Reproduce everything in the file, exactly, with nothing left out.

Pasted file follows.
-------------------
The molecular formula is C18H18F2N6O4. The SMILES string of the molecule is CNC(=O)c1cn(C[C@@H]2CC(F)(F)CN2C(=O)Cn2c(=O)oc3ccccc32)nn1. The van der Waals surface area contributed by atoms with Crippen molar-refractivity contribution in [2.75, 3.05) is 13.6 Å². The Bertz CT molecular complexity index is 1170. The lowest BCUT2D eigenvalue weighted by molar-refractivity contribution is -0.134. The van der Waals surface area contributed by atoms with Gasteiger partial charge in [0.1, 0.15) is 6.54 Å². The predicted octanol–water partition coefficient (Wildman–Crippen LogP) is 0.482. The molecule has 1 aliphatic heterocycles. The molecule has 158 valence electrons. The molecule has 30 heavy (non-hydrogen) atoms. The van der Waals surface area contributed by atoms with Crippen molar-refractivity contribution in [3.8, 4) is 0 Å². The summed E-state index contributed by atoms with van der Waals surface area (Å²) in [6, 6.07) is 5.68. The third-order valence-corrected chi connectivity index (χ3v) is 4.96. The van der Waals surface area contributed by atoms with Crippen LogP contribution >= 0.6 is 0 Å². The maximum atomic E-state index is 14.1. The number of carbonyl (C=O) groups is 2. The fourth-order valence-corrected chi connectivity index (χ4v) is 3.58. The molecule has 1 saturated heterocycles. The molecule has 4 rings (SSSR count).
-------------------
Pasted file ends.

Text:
The molecular formula is C18H18F2N6O4. The SMILES string of the molecule is CNC(=O)c1cn(C[C@@H]2CC(F)(F)CN2C(=O)Cn2c(=O)oc3ccccc32)nn1. The van der Waals surface area contributed by atoms with Crippen molar-refractivity contribution in [2.75, 3.05) is 13.6 Å². The Bertz CT molecular complexity index is 1170. The lowest BCUT2D eigenvalue weighted by molar-refractivity contribution is -0.134. The van der Waals surface area contributed by atoms with Gasteiger partial charge in [0.1, 0.15) is 6.54 Å². The predicted octanol–water partition coefficient (Wildman–Crippen LogP) is 0.482. The molecule has 1 aliphatic heterocycles. The molecule has 158 valence electrons. The molecule has 30 heavy (non-hydrogen) atoms. The van der Waals surface area contributed by atoms with Crippen molar-refractivity contribution in [3.8, 4) is 0 Å². The summed E-state index contributed by atoms with van der Waals surface area (Å²) in [6, 6.07) is 5.68. The third-order valence-corrected chi connectivity index (χ3v) is 4.96. The van der Waals surface area contributed by atoms with Crippen LogP contribution >= 0.6 is 0 Å². The maximum atomic E-state index is 14.1. The number of carbonyl (C=O) groups is 2. The fourth-order valence-corrected chi connectivity index (χ4v) is 3.58. The molecule has 1 saturated heterocycles. The molecule has 4 rings (SSSR count).